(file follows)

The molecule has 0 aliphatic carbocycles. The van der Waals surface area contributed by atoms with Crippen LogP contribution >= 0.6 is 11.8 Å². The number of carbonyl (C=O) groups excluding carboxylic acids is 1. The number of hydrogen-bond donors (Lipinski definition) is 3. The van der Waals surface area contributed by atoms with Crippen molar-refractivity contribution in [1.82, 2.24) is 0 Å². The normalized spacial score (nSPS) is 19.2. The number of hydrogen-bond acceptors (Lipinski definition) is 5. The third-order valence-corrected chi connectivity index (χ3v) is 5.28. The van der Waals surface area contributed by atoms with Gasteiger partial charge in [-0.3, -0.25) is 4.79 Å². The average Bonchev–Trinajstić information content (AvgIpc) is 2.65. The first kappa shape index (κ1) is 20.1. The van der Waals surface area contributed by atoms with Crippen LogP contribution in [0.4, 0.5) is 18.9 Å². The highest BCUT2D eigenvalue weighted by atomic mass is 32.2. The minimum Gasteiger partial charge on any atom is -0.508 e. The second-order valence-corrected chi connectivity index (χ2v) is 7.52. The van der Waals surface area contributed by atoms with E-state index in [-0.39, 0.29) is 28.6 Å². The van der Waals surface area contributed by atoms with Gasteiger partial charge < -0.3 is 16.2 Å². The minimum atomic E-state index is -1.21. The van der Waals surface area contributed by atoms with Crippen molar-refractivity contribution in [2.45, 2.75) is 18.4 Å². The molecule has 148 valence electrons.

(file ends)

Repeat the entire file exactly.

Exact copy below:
The molecule has 0 aliphatic carbocycles. The van der Waals surface area contributed by atoms with Crippen LogP contribution >= 0.6 is 11.8 Å². The number of carbonyl (C=O) groups excluding carboxylic acids is 1. The number of hydrogen-bond donors (Lipinski definition) is 3. The van der Waals surface area contributed by atoms with Crippen molar-refractivity contribution in [1.82, 2.24) is 0 Å². The normalized spacial score (nSPS) is 19.2. The number of hydrogen-bond acceptors (Lipinski definition) is 5. The third-order valence-corrected chi connectivity index (χ3v) is 5.28. The van der Waals surface area contributed by atoms with Gasteiger partial charge in [-0.3, -0.25) is 4.79 Å². The average Bonchev–Trinajstić information content (AvgIpc) is 2.65. The first kappa shape index (κ1) is 20.1. The van der Waals surface area contributed by atoms with Crippen LogP contribution in [0.4, 0.5) is 18.9 Å². The highest BCUT2D eigenvalue weighted by atomic mass is 32.2. The minimum Gasteiger partial charge on any atom is -0.508 e. The second-order valence-corrected chi connectivity index (χ2v) is 7.52. The van der Waals surface area contributed by atoms with E-state index in [-0.39, 0.29) is 28.6 Å². The van der Waals surface area contributed by atoms with Gasteiger partial charge < -0.3 is 16.2 Å². The minimum atomic E-state index is -1.21. The van der Waals surface area contributed by atoms with Crippen molar-refractivity contribution in [2.45, 2.75) is 18.4 Å². The molecule has 148 valence electrons.